Mythology & Beliefs: Enyo In Greek and Roman Mythology, Enyo was one of several Graeae.
Enyo in Greek and Roman Biography and Mythology
（Ἐνυώ), the goddess of war, who delights in bloodshed and the
destruction of towns, and accompanies Mars in battles. (Hom.
Il. 5.333, 592; Eustath. p. 140.) At Thebes and Orchomenos, a
festival called Ὁμολώϊα was celebrated in honour of Zeus,
Demeter, Athena and Enyo, and Zeus was said to have received
the surname of Homoloius from Homolois, a priestess of Enyo.
(Suid. s. v.; comp. MŘller, Orchom. p. 229, 2nd edit.) A
statue of Enyo, made by the sons of Praxiteles, stood in the
temple of Ares at Athens. (Paus. 1.8.5.) Among the Graeae in
Hesiod (Hes. Th. 273) there is one called Enyo. Respecting the
Roman goddess of war see BELLONA. - A Dictionary of Greek and
Roman biography and mythology, William Smith, Ed.
Enyo in Wikipedia
Enyo (Greek: Ἐνυώ, English translation: "warlike" in Greek
mythology), was an ancient goddess of war, acting as a
counterpart and companion to the war god Ares. She is also
identified as his sister, and daughter of Zeus and Hera,
in a role closely resembling that of Eris; with Homer (in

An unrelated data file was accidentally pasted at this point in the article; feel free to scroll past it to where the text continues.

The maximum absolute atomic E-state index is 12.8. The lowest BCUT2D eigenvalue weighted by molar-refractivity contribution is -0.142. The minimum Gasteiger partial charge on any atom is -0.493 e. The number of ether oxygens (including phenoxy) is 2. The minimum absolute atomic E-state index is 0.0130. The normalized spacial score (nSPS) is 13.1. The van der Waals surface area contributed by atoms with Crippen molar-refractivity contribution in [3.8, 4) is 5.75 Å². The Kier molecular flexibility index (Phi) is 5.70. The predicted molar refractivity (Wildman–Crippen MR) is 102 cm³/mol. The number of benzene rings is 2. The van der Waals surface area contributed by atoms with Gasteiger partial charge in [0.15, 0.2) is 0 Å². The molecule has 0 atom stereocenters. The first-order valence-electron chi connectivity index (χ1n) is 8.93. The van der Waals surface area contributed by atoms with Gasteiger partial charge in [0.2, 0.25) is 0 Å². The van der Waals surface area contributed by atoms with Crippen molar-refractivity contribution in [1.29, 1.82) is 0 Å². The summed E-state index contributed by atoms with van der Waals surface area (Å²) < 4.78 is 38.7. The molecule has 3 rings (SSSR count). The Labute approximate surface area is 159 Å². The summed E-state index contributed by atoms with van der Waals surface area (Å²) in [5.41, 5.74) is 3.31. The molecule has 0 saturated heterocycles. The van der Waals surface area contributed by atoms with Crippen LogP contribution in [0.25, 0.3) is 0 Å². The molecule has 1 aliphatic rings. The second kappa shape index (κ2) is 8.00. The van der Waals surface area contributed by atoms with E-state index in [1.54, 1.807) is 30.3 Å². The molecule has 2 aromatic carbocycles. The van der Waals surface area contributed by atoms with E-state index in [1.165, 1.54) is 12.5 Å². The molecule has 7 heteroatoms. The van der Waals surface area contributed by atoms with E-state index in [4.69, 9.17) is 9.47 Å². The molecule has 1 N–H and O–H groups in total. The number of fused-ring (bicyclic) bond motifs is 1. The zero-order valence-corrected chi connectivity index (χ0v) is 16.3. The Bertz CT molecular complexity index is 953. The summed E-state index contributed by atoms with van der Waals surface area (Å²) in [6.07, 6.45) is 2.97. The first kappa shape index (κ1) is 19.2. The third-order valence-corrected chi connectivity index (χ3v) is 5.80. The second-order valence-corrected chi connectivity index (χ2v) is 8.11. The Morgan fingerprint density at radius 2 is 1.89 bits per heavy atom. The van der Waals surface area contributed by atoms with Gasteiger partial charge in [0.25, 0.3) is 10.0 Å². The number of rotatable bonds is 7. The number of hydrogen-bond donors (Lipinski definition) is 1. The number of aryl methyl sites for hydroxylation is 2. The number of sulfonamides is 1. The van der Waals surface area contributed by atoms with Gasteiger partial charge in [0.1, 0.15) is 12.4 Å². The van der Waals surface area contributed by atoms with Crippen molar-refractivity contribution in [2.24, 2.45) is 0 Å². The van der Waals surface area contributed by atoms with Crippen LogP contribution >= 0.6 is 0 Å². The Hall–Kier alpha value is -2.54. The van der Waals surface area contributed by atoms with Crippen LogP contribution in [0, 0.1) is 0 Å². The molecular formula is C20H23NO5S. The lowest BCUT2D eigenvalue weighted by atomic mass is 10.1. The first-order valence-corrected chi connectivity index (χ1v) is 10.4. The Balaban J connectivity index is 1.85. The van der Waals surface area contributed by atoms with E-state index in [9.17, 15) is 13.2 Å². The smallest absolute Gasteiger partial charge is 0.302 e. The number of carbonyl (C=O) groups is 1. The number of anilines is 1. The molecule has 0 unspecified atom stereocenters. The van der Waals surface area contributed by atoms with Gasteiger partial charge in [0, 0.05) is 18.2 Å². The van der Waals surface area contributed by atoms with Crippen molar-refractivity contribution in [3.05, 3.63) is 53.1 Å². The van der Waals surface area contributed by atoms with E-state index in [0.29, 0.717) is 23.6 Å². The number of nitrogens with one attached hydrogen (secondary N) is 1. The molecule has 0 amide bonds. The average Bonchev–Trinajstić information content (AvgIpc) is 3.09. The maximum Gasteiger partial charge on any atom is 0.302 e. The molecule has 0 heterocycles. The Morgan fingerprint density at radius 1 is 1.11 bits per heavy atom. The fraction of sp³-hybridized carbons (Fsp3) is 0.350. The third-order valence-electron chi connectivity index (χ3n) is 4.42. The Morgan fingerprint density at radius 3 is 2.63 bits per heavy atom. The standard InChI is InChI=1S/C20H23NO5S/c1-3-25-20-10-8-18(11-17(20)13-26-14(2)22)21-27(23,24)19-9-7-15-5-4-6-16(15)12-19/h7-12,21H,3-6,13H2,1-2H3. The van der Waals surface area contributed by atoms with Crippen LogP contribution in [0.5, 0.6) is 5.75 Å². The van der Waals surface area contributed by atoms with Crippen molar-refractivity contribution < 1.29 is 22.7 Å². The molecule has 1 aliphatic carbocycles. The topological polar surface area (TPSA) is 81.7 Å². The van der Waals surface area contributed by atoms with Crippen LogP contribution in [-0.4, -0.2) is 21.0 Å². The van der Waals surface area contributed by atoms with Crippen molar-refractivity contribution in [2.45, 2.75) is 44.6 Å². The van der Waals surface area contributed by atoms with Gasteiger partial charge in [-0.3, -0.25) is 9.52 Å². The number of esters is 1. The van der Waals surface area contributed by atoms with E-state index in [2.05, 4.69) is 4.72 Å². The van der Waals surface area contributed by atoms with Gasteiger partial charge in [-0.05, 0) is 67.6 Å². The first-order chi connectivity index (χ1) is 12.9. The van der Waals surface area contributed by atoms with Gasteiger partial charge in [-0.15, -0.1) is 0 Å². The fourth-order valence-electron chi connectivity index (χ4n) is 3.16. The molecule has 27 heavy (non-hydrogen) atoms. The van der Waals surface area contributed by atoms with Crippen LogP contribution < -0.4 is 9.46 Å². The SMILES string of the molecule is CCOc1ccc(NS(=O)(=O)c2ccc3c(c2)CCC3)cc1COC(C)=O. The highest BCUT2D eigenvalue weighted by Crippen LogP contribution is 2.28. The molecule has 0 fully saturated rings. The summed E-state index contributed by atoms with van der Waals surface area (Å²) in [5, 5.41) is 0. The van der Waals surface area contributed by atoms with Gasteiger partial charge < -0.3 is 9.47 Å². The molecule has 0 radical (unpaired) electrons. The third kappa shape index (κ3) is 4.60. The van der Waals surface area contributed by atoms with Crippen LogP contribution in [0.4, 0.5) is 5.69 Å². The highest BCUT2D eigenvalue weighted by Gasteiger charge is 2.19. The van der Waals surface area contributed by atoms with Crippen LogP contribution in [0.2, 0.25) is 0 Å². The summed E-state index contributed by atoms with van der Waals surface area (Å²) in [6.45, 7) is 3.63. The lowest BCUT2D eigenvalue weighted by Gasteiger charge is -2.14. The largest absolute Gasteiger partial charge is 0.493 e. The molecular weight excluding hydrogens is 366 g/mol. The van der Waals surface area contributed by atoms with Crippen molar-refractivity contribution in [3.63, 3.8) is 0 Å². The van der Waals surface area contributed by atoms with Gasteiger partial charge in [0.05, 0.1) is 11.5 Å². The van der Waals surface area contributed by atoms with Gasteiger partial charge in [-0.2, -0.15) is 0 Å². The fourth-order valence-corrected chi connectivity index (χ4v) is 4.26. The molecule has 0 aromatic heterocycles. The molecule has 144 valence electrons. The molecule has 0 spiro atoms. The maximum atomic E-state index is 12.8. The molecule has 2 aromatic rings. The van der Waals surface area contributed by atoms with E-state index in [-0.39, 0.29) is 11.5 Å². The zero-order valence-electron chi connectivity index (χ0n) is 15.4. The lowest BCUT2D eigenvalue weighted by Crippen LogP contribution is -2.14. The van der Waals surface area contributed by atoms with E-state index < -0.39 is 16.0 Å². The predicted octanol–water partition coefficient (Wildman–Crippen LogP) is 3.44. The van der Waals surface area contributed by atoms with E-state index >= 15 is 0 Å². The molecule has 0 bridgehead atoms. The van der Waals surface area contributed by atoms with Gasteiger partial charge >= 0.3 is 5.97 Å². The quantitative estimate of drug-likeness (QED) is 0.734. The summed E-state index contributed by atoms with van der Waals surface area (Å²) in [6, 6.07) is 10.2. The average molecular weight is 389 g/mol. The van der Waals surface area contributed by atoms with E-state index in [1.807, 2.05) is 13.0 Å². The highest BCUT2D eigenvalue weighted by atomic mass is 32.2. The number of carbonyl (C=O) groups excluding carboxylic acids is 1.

particular) representing the two as the same goddess. She is
also accredited as the mother of Enyalius, a minor war god,
by Ares. However, the name Enyalius can also be used as a
title for Ares himself.
As goddess of war, Enyo is responsible for orchestrating the
destruction of cities, often accompanying Ares into
battle, and depicted "as supreme in war" . During the
fall of Troy, Enyo inflicted horror and bloodshed in the
war, along with Eris, and Phobos ("Fear") and Deimos
("Dread"), the two sons of Ares. She was also connected
to the Roman goddess of war, Bellona, and the Anatolian
At Thebes and Orchomenos, a festival called Homol˘´a was
celebrated in honour of Zeus, Demeter, Athena and Enyo was
said to have received the surname of Homolo´us from
Homolo´s, a priestess of Enyo. A statue of Enyo, made by
the sons of Praxiteles, stood in the temple of Ares at
Athens. Among the Graeae in Hesiod there is one called
Enyo. - Wikipedia